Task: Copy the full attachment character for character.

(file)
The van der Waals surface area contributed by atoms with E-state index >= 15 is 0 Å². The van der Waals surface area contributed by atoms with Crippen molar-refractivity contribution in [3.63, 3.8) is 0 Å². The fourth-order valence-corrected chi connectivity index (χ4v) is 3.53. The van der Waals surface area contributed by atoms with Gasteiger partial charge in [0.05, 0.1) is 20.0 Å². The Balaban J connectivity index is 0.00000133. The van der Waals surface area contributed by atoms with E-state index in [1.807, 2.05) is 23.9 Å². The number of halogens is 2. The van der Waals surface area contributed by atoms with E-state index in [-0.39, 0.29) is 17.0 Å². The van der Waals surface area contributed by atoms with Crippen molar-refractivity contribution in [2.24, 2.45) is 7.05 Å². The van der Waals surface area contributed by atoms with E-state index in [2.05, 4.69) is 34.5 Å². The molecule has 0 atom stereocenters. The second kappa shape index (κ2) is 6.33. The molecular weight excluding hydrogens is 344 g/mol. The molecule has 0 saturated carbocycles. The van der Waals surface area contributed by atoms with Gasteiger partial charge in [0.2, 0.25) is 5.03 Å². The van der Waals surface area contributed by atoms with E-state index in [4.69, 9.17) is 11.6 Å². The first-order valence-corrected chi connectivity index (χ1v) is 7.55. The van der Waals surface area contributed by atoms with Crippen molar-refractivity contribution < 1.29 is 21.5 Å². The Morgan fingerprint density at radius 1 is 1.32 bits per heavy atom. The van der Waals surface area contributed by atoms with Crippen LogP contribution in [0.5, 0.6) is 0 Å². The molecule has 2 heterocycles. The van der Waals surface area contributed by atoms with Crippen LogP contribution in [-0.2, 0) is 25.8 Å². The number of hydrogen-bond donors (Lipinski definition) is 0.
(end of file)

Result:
The van der Waals surface area contributed by atoms with E-state index >= 15 is 0 Å². The van der Waals surface area contributed by atoms with Crippen molar-refractivity contribution in [3.63, 3.8) is 0 Å². The fourth-order valence-corrected chi connectivity index (χ4v) is 3.53. The van der Waals surface area contributed by atoms with Gasteiger partial charge in [0.05, 0.1) is 20.0 Å². The Balaban J connectivity index is 0.00000133. The van der Waals surface area contributed by atoms with E-state index in [1.807, 2.05) is 23.9 Å². The number of halogens is 2. The van der Waals surface area contributed by atoms with E-state index in [-0.39, 0.29) is 17.0 Å². The van der Waals surface area contributed by atoms with Crippen molar-refractivity contribution in [2.24, 2.45) is 7.05 Å². The van der Waals surface area contributed by atoms with E-state index in [2.05, 4.69) is 34.5 Å². The molecule has 0 atom stereocenters. The second kappa shape index (κ2) is 6.33. The molecular weight excluding hydrogens is 344 g/mol. The molecule has 0 saturated carbocycles. The van der Waals surface area contributed by atoms with Gasteiger partial charge in [0.2, 0.25) is 5.03 Å². The van der Waals surface area contributed by atoms with E-state index in [4.69, 9.17) is 11.6 Å². The first-order valence-corrected chi connectivity index (χ1v) is 7.55. The van der Waals surface area contributed by atoms with Crippen molar-refractivity contribution < 1.29 is 21.5 Å². The Morgan fingerprint density at radius 1 is 1.32 bits per heavy atom. The van der Waals surface area contributed by atoms with Crippen LogP contribution in [0.5, 0.6) is 0 Å². The molecule has 2 heterocycles. The van der Waals surface area contributed by atoms with Crippen LogP contribution in [-0.2, 0) is 25.8 Å². The number of hydrogen-bond donors (Lipinski definition) is 0.